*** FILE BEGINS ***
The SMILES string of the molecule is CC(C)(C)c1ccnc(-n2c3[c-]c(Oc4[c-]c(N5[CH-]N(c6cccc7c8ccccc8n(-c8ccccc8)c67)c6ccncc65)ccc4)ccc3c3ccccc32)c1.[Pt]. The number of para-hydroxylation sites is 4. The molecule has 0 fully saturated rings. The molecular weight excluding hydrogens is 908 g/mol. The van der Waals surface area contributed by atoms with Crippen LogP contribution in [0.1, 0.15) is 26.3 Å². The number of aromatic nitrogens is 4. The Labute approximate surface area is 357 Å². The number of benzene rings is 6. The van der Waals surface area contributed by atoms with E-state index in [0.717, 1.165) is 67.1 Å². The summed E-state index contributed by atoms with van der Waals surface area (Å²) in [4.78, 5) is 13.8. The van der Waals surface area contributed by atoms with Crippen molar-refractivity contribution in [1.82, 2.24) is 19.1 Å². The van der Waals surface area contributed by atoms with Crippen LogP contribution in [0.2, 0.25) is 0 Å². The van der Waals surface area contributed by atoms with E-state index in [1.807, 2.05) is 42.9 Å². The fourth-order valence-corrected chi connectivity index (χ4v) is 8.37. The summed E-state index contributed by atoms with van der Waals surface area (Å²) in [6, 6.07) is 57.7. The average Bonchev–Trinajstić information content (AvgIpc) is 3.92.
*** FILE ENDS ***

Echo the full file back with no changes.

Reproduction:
The SMILES string of the molecule is CC(C)(C)c1ccnc(-n2c3[c-]c(Oc4[c-]c(N5[CH-]N(c6cccc7c8ccccc8n(-c8ccccc8)c67)c6ccncc65)ccc4)ccc3c3ccccc32)c1.[Pt]. The number of para-hydroxylation sites is 4. The molecule has 0 fully saturated rings. The molecular weight excluding hydrogens is 908 g/mol. The van der Waals surface area contributed by atoms with Crippen LogP contribution in [0.1, 0.15) is 26.3 Å². The number of aromatic nitrogens is 4. The Labute approximate surface area is 357 Å². The number of benzene rings is 6. The van der Waals surface area contributed by atoms with E-state index in [0.717, 1.165) is 67.1 Å². The summed E-state index contributed by atoms with van der Waals surface area (Å²) in [4.78, 5) is 13.8. The van der Waals surface area contributed by atoms with Crippen molar-refractivity contribution in [1.82, 2.24) is 19.1 Å². The van der Waals surface area contributed by atoms with Crippen LogP contribution in [0.2, 0.25) is 0 Å². The van der Waals surface area contributed by atoms with E-state index in [1.807, 2.05) is 42.9 Å². The fourth-order valence-corrected chi connectivity index (χ4v) is 8.37. The summed E-state index contributed by atoms with van der Waals surface area (Å²) in [6, 6.07) is 57.7. The average Bonchev–Trinajstić information content (AvgIpc) is 3.92.